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Pansy returns to dancing, having promised Lord Warburton a dance later. Isabel reminds Lord Warburton that he had previously indicated he would like... (full context)
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As Isabel and Lord Warburton walk together at the party, they pass a wholly dejected Edward Rosier who is watching... (full context)
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Isabel and Lord Warburton exchange a short but intense look, which contains many enigmatic feelings. Isabel is concerned by... (full context)
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Half an hour later, Isabel is leaving the party with Pansy. Lord Warburton assists them both to their carriage, where Isabel reminds him to send his letter to... (full context)
Chapter 44
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...her letters has changed. The Countess Gemini, known as a great gossip, informs Henrietta that Lord Warburton is trying to get close to Isabel again. The Countess offers an idea for working... (full context)
Chapter 45
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...realizes this option as being “odious and monstrous.” Isabel asks Ralph if he believes that Lord Warburton is truly in love with Pansy. Ralph confirms that the nobleman is in love, but... (full context)
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...must be!” As soon as he speaks, though, Isabel retracts her emotion and claims that Lord Warburton should let Pansy and Edward Rosier pursue their love match. Ralph defends Warburton’s good character,... (full context)
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Ralph is concerned that if he and Isabel could convince Lord Warburton to stop pursuing Pansy’s hand in marriage, Osmond would retaliate by punishing Isabel for failing... (full context)
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Isabel seeks out Pansy and asks her stepdaughter how she feels about Lord Warburton . Isabel suggests that a father’s advice is more important than one’s own desires, but... (full context)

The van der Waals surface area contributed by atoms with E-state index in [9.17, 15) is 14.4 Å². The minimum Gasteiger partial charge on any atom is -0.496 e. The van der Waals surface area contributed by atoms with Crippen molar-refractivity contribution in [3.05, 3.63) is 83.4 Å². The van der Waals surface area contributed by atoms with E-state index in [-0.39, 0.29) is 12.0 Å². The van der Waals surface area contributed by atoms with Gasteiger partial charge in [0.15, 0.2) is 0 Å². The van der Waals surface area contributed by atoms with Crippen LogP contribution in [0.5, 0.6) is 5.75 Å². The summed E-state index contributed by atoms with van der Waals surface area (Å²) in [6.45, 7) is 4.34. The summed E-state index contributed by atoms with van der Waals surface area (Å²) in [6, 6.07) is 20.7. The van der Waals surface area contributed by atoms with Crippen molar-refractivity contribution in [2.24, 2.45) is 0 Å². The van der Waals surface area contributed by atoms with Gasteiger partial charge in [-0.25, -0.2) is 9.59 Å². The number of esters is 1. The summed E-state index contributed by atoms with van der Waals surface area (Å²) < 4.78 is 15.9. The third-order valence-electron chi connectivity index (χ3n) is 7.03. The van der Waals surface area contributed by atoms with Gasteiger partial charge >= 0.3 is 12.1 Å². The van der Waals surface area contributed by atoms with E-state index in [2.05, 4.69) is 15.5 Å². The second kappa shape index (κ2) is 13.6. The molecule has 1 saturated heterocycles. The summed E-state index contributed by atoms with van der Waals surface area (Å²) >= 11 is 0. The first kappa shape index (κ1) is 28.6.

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...herself advise the girl to accept such a proposal. Isabel speaks directly to Pansy about Lord Warburton ’s affection for her, outlining that he would propose immediately to Pansy if he knew... (full context)
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Pansy surprises Isabel with her astute take on the situation: Lord Warburton has some affection for Pansy (although he does not love her), but knows from her... (full context)
Chapter 46
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For the next four days, Lord Warburton does not visit the Osmond family home. Osmond notices his absence and asks Isabel about... (full context)
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Suddenly, Lord Warburton enters the room. He informs the Osmonds that he is departing for England, although he... (full context)
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...his complaint clearly to her. Osmond contends that she has intentionally foiled Pansy’s union with Lord Warburton . Although Isabel denies this and highlights the fact that Pansy never had any feelings... (full context)
Chapter 48
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...The journalist tells the Countess that she was wrong in her belief that Isabel and Lord Warburton were enjoying an affair, with Warburton actually courting Pansy for a period of time. The... (full context)
Chapter 49
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During Madame Merle’s last visit to the Osmonds’ house in Rome, which was immediately after Lord Warburton ’s abrupt departure for England, Merle enquired about Lord Warburton and suggested that she was... (full context)
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Madame Merle doesn’t take the hint, continuing to harass Isabel with questions about Lord Warburton . The one truth she desires to learn: did the nobleman change his mind about... (full context)
Chapter 54
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Mrs. Touchett also informs Isabel that Lord Warburton is back at Lockleigh, and furthermore engaged to be married to a noblewoman. The older... (full context)
Chapter 55
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One afternoon, Isabel notices Lord Warburton is sitting in Gardencourt’s library. She presumes he is there to visit Mrs. Touchett and... (full context)
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With Mrs. Touchett hovering nearby, Lord Warburton explains that he no idea that Isabel was still at Gardencourt. He suggests that the... (full context)
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After Lord Warburton takes his leave of the women, Mrs. Touchett retreats inside, and Isabel takes a seat... (full context)